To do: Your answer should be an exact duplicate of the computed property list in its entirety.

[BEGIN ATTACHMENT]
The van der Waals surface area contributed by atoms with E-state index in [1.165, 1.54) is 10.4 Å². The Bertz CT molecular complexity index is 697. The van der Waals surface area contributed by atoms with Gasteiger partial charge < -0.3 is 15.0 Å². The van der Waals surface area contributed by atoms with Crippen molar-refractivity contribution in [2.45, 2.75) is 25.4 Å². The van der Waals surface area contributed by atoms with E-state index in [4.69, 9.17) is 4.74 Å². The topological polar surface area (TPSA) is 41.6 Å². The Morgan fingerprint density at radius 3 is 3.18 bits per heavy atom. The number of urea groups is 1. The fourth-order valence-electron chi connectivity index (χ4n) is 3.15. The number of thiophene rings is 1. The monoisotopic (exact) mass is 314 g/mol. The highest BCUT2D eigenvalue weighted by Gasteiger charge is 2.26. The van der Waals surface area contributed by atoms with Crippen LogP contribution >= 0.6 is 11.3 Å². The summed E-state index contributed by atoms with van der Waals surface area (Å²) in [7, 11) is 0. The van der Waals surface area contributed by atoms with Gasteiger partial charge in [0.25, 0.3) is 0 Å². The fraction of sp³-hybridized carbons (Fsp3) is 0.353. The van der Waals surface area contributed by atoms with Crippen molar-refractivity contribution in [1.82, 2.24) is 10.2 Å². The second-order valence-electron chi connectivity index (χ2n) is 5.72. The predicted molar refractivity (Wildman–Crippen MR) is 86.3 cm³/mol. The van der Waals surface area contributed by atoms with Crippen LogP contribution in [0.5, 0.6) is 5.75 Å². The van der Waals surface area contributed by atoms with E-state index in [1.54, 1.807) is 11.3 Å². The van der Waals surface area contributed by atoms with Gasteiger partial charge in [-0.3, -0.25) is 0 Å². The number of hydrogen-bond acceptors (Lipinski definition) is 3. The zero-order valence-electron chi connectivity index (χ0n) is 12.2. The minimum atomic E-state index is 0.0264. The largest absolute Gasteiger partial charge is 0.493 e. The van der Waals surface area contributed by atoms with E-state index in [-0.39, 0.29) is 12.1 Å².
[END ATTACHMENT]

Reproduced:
The van der Waals surface area contributed by atoms with E-state index in [1.165, 1.54) is 10.4 Å². The Bertz CT molecular complexity index is 697. The van der Waals surface area contributed by atoms with Gasteiger partial charge < -0.3 is 15.0 Å². The van der Waals surface area contributed by atoms with Crippen molar-refractivity contribution in [2.45, 2.75) is 25.4 Å². The van der Waals surface area contributed by atoms with E-state index in [4.69, 9.17) is 4.74 Å². The topological polar surface area (TPSA) is 41.6 Å². The Morgan fingerprint density at radius 3 is 3.18 bits per heavy atom. The number of urea groups is 1. The fourth-order valence-electron chi connectivity index (χ4n) is 3.15. The number of thiophene rings is 1. The monoisotopic (exact) mass is 314 g/mol. The highest BCUT2D eigenvalue weighted by Gasteiger charge is 2.26. The van der Waals surface area contributed by atoms with Crippen LogP contribution >= 0.6 is 11.3 Å². The summed E-state index contributed by atoms with van der Waals surface area (Å²) in [7, 11) is 0. The van der Waals surface area contributed by atoms with Gasteiger partial charge in [0.25, 0.3) is 0 Å². The fraction of sp³-hybridized carbons (Fsp3) is 0.353. The van der Waals surface area contributed by atoms with Crippen molar-refractivity contribution in [1.82, 2.24) is 10.2 Å². The second-order valence-electron chi connectivity index (χ2n) is 5.72. The predicted molar refractivity (Wildman–Crippen MR) is 86.3 cm³/mol. The van der Waals surface area contributed by atoms with Crippen LogP contribution in [0.5, 0.6) is 5.75 Å². The van der Waals surface area contributed by atoms with E-state index in [1.54, 1.807) is 11.3 Å². The van der Waals surface area contributed by atoms with Gasteiger partial charge in [-0.3, -0.25) is 0 Å². The number of hydrogen-bond acceptors (Lipinski definition) is 3. The zero-order valence-electron chi connectivity index (χ0n) is 12.2. The minimum atomic E-state index is 0.0264. The largest absolute Gasteiger partial charge is 0.493 e. The van der Waals surface area contributed by atoms with E-state index in [-0.39, 0.29) is 12.1 Å².